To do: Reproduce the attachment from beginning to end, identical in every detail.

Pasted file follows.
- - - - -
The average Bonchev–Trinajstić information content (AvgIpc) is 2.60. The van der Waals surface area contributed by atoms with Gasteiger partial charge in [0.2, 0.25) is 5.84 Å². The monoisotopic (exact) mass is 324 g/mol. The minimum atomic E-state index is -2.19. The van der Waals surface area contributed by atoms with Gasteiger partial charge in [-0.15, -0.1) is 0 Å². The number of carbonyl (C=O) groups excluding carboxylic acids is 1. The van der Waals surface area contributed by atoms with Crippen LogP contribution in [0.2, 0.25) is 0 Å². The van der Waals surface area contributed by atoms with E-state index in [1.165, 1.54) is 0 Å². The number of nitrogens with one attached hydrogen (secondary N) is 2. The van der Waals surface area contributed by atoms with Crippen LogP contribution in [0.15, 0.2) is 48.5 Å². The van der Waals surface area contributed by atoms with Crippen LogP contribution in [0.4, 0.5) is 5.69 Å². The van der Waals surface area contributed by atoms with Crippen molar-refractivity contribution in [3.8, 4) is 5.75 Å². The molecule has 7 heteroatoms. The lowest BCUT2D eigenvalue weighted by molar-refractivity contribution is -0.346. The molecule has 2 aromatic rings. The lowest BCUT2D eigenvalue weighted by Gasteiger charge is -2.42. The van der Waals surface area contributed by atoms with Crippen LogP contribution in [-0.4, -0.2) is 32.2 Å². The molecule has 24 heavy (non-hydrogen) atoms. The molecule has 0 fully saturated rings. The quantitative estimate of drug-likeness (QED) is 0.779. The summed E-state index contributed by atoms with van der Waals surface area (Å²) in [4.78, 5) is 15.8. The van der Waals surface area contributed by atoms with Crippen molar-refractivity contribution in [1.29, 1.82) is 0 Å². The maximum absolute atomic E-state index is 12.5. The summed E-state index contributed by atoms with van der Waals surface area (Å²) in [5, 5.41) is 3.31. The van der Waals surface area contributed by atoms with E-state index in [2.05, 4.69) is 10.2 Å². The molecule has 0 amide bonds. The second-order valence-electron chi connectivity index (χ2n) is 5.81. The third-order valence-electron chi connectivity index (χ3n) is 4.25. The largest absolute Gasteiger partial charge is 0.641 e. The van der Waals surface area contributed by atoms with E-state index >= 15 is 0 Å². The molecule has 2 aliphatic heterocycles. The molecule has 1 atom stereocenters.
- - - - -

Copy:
The average Bonchev–Trinajstić information content (AvgIpc) is 2.60. The van der Waals surface area contributed by atoms with Gasteiger partial charge in [0.2, 0.25) is 5.84 Å². The monoisotopic (exact) mass is 324 g/mol. The minimum atomic E-state index is -2.19. The van der Waals surface area contributed by atoms with Gasteiger partial charge in [-0.15, -0.1) is 0 Å². The number of carbonyl (C=O) groups excluding carboxylic acids is 1. The van der Waals surface area contributed by atoms with Crippen LogP contribution in [0.2, 0.25) is 0 Å². The van der Waals surface area contributed by atoms with E-state index in [1.165, 1.54) is 0 Å². The number of nitrogens with one attached hydrogen (secondary N) is 2. The van der Waals surface area contributed by atoms with Crippen LogP contribution in [0.15, 0.2) is 48.5 Å². The van der Waals surface area contributed by atoms with Crippen LogP contribution in [0.4, 0.5) is 5.69 Å². The van der Waals surface area contributed by atoms with Crippen molar-refractivity contribution in [3.8, 4) is 5.75 Å². The molecule has 7 heteroatoms. The lowest BCUT2D eigenvalue weighted by molar-refractivity contribution is -0.346. The molecule has 2 aromatic rings. The lowest BCUT2D eigenvalue weighted by Gasteiger charge is -2.42. The van der Waals surface area contributed by atoms with Crippen LogP contribution in [-0.4, -0.2) is 32.2 Å². The molecule has 24 heavy (non-hydrogen) atoms. The molecule has 0 fully saturated rings. The quantitative estimate of drug-likeness (QED) is 0.779. The summed E-state index contributed by atoms with van der Waals surface area (Å²) in [4.78, 5) is 15.8. The van der Waals surface area contributed by atoms with Crippen molar-refractivity contribution in [1.29, 1.82) is 0 Å². The maximum absolute atomic E-state index is 12.5. The summed E-state index contributed by atoms with van der Waals surface area (Å²) in [5, 5.41) is 3.31. The van der Waals surface area contributed by atoms with E-state index in [2.05, 4.69) is 10.2 Å². The molecule has 0 amide bonds. The second-order valence-electron chi connectivity index (χ2n) is 5.81. The third-order valence-electron chi connectivity index (χ3n) is 4.25. The largest absolute Gasteiger partial charge is 0.641 e. The van der Waals surface area contributed by atoms with E-state index >= 15 is 0 Å². The molecule has 2 aliphatic heterocycles. The molecule has 1 atom stereocenters.